November 26, 2007
John Noble, 84, gulag survivor (Douglas Martin, November 26, 2007, NY Times)
John Noble, an American who never knew why the Soviets imprisoned him in their notorious gulag, but not only lived to write books on the grim, decade-long experience but also recovered his family's company and castle in the former East Germany, died on Nov. 10 in Dresden, Germany. He was 84.Posted by Orrin Judd at November 26, 2007 5:46 PM
His family announced the death.
Noble's story surfaced in the early years of the cold war, as the United States repeatedly asked the Soviet Union about him, only to be told that the Russians knew nothing. President Dwight Eisenhower personally intervened and won his release in January 1955 after nine and a half years of captivity.
His incarceration included backbreaking labor; minimal water and food; temperatures that regularly plunged 50 degrees below zero; and solitary confinement — first in Russian prisons in Germany, including Buchenwald, the former Nazi concentration camp. Then Noble was sent to Russia's slave labor camps, the notorious gulag. He was Slave No. 1-E-241. [...]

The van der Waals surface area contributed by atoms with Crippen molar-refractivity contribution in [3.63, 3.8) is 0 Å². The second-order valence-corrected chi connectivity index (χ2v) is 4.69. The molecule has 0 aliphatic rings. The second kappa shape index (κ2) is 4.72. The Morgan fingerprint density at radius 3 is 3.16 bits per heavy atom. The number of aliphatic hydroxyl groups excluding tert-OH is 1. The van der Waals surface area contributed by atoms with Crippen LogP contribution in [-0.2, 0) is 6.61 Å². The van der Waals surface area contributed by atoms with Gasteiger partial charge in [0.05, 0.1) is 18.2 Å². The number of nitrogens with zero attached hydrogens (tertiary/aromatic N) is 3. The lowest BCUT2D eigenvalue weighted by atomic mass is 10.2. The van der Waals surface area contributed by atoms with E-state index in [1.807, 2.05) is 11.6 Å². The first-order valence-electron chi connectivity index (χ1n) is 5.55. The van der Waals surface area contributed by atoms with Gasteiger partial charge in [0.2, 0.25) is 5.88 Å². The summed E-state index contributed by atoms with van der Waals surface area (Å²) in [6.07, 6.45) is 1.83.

Soon after Noble's release, The New York Times reported on his reunion with his family in New York on Jan. 17, 1955. Contrary to his later accounts, he said he had been treated well, and the article said he appeared to be in excellent health.
But he soon spoke more darkly of his experiences in many interviews, speeches and writings, which included a series of articles in The New York Times and books that included "I Was a Slave in Russia" (1958) and "I Found God in Soviet Russia" (1959), written with Glenn D. Everett, with an introduction by the Rev. Billy Graham.
He long charged that the Soviet Union continued to hold many American prisoners. In 1968, he said at a mock trial of international Communism organized by anti-Communist groups that the Soviets had held 3,000 Americans in 1955 and still had many. The State Department replied that it knew of no such captives.
He fueled his message with religious conviction annealed in Soviet jails, and an anti-Communism so fierce that he went on a speaking tour for the ultra-right-wing John Birch Society in the mid-1960s. He was founder and director of the Faith and Freedom Forum, which sold recordings of his books, among other things.